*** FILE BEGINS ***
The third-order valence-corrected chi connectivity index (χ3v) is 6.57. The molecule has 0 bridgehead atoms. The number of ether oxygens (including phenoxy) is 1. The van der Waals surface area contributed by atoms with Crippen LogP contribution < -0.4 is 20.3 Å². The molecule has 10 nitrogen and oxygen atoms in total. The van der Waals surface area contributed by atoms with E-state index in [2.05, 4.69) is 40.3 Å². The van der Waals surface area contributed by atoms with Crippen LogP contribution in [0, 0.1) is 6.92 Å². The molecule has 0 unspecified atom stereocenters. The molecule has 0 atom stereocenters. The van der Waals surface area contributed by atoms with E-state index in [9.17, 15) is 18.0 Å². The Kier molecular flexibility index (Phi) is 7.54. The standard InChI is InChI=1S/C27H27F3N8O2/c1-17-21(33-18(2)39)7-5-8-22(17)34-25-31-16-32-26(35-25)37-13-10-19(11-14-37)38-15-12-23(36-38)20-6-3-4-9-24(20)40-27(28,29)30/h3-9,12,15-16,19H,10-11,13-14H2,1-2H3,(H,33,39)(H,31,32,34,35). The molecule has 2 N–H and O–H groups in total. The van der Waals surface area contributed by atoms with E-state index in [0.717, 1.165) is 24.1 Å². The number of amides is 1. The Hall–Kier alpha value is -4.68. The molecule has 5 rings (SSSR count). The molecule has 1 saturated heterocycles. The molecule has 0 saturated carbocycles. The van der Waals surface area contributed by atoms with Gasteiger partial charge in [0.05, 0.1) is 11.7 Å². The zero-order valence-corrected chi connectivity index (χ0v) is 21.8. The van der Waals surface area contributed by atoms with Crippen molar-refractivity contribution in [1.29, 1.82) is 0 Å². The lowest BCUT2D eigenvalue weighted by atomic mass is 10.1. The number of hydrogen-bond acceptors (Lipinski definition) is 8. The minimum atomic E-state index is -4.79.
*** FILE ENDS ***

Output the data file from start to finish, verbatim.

The third-order valence-corrected chi connectivity index (χ3v) is 6.57. The molecule has 0 bridgehead atoms. The number of ether oxygens (including phenoxy) is 1. The van der Waals surface area contributed by atoms with Crippen LogP contribution < -0.4 is 20.3 Å². The molecule has 10 nitrogen and oxygen atoms in total. The van der Waals surface area contributed by atoms with E-state index in [2.05, 4.69) is 40.3 Å². The van der Waals surface area contributed by atoms with Crippen LogP contribution in [0, 0.1) is 6.92 Å². The molecule has 0 unspecified atom stereocenters. The molecule has 0 atom stereocenters. The van der Waals surface area contributed by atoms with E-state index in [9.17, 15) is 18.0 Å². The Kier molecular flexibility index (Phi) is 7.54. The standard InChI is InChI=1S/C27H27F3N8O2/c1-17-21(33-18(2)39)7-5-8-22(17)34-25-31-16-32-26(35-25)37-13-10-19(11-14-37)38-15-12-23(36-38)20-6-3-4-9-24(20)40-27(28,29)30/h3-9,12,15-16,19H,10-11,13-14H2,1-2H3,(H,33,39)(H,31,32,34,35). The molecule has 2 N–H and O–H groups in total. The van der Waals surface area contributed by atoms with E-state index in [0.717, 1.165) is 24.1 Å². The number of amides is 1. The Hall–Kier alpha value is -4.68. The molecule has 5 rings (SSSR count). The molecule has 1 saturated heterocycles. The molecule has 0 saturated carbocycles. The van der Waals surface area contributed by atoms with Gasteiger partial charge in [0.05, 0.1) is 11.7 Å². The zero-order valence-corrected chi connectivity index (χ0v) is 21.8. The van der Waals surface area contributed by atoms with Crippen molar-refractivity contribution in [1.29, 1.82) is 0 Å². The lowest BCUT2D eigenvalue weighted by atomic mass is 10.1. The number of hydrogen-bond acceptors (Lipinski definition) is 8. The minimum atomic E-state index is -4.79.